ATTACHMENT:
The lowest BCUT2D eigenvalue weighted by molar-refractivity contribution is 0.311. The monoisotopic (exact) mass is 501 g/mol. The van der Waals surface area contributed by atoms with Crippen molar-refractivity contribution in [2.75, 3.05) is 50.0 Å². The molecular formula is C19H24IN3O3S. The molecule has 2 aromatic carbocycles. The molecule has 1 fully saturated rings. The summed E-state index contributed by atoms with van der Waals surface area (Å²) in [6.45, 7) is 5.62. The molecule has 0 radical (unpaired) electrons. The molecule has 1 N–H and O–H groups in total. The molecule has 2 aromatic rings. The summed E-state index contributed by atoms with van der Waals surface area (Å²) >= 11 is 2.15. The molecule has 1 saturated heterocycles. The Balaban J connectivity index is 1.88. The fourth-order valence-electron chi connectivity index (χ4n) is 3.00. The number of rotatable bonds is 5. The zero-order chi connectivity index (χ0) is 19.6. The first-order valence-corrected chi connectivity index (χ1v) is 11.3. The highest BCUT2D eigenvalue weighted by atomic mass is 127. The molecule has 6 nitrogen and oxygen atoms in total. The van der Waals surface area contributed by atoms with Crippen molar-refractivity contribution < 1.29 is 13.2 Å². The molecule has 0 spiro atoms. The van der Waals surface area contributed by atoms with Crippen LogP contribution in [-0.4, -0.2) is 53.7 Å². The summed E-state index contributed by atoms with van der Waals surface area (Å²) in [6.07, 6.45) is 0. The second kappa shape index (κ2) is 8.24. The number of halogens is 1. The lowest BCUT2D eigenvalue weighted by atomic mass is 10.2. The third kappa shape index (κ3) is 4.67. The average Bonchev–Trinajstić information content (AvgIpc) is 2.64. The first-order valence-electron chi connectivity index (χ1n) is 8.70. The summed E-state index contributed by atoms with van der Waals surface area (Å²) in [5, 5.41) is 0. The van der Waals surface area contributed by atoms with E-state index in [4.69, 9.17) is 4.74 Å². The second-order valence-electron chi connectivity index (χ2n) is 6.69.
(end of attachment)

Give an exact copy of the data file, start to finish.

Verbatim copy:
The lowest BCUT2D eigenvalue weighted by molar-refractivity contribution is 0.311. The monoisotopic (exact) mass is 501 g/mol. The van der Waals surface area contributed by atoms with Crippen molar-refractivity contribution in [2.75, 3.05) is 50.0 Å². The molecular formula is C19H24IN3O3S. The molecule has 2 aromatic carbocycles. The molecule has 1 fully saturated rings. The summed E-state index contributed by atoms with van der Waals surface area (Å²) in [6.45, 7) is 5.62. The molecule has 0 radical (unpaired) electrons. The molecule has 1 N–H and O–H groups in total. The molecule has 2 aromatic rings. The summed E-state index contributed by atoms with van der Waals surface area (Å²) >= 11 is 2.15. The molecule has 1 saturated heterocycles. The Balaban J connectivity index is 1.88. The fourth-order valence-electron chi connectivity index (χ4n) is 3.00. The number of rotatable bonds is 5. The zero-order chi connectivity index (χ0) is 19.6. The first-order valence-corrected chi connectivity index (χ1v) is 11.3. The highest BCUT2D eigenvalue weighted by atomic mass is 127. The molecule has 6 nitrogen and oxygen atoms in total. The van der Waals surface area contributed by atoms with Crippen molar-refractivity contribution < 1.29 is 13.2 Å². The molecule has 0 spiro atoms. The van der Waals surface area contributed by atoms with Crippen LogP contribution in [-0.4, -0.2) is 53.7 Å². The summed E-state index contributed by atoms with van der Waals surface area (Å²) in [6.07, 6.45) is 0. The second kappa shape index (κ2) is 8.24. The number of halogens is 1. The lowest BCUT2D eigenvalue weighted by atomic mass is 10.2. The third kappa shape index (κ3) is 4.67. The average Bonchev–Trinajstić information content (AvgIpc) is 2.64. The first-order valence-electron chi connectivity index (χ1n) is 8.70. The summed E-state index contributed by atoms with van der Waals surface area (Å²) in [5, 5.41) is 0. The van der Waals surface area contributed by atoms with E-state index in [4.69, 9.17) is 4.74 Å². The second-order valence-electron chi connectivity index (χ2n) is 6.69.